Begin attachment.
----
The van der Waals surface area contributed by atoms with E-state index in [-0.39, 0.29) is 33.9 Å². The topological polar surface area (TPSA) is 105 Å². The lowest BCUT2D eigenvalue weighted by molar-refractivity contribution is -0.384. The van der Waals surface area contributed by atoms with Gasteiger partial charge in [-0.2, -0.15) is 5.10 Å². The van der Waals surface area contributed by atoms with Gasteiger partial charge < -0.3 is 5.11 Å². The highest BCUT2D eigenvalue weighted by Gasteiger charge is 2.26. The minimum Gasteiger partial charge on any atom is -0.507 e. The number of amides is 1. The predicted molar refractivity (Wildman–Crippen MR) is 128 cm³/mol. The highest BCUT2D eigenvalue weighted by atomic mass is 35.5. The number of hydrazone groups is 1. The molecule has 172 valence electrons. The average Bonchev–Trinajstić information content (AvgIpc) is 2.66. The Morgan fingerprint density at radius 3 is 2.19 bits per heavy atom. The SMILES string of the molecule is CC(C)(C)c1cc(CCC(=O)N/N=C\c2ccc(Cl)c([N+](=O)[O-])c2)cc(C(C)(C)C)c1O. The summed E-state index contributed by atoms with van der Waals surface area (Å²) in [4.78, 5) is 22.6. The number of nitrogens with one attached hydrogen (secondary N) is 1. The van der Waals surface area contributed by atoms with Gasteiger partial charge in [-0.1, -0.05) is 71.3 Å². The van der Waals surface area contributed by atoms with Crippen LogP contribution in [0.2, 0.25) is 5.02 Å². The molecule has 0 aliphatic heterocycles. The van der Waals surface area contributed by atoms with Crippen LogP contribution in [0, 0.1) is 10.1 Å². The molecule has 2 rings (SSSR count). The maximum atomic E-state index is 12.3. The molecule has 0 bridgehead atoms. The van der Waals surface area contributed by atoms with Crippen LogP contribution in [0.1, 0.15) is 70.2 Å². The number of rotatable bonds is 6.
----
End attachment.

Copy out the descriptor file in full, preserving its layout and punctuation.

The van der Waals surface area contributed by atoms with E-state index in [-0.39, 0.29) is 33.9 Å². The topological polar surface area (TPSA) is 105 Å². The lowest BCUT2D eigenvalue weighted by molar-refractivity contribution is -0.384. The van der Waals surface area contributed by atoms with Gasteiger partial charge in [-0.2, -0.15) is 5.10 Å². The van der Waals surface area contributed by atoms with Gasteiger partial charge < -0.3 is 5.11 Å². The highest BCUT2D eigenvalue weighted by Gasteiger charge is 2.26. The minimum Gasteiger partial charge on any atom is -0.507 e. The number of amides is 1. The predicted molar refractivity (Wildman–Crippen MR) is 128 cm³/mol. The highest BCUT2D eigenvalue weighted by atomic mass is 35.5. The number of hydrazone groups is 1. The molecule has 172 valence electrons. The average Bonchev–Trinajstić information content (AvgIpc) is 2.66. The Morgan fingerprint density at radius 3 is 2.19 bits per heavy atom. The SMILES string of the molecule is CC(C)(C)c1cc(CCC(=O)N/N=C\c2ccc(Cl)c([N+](=O)[O-])c2)cc(C(C)(C)C)c1O. The summed E-state index contributed by atoms with van der Waals surface area (Å²) in [4.78, 5) is 22.6. The number of nitrogens with one attached hydrogen (secondary N) is 1. The van der Waals surface area contributed by atoms with Gasteiger partial charge in [-0.1, -0.05) is 71.3 Å². The van der Waals surface area contributed by atoms with Crippen LogP contribution in [0.2, 0.25) is 5.02 Å². The molecule has 0 aliphatic heterocycles. The van der Waals surface area contributed by atoms with Crippen LogP contribution in [0, 0.1) is 10.1 Å². The molecule has 2 rings (SSSR count). The maximum atomic E-state index is 12.3. The molecule has 0 bridgehead atoms. The van der Waals surface area contributed by atoms with Crippen LogP contribution in [0.1, 0.15) is 70.2 Å². The number of rotatable bonds is 6.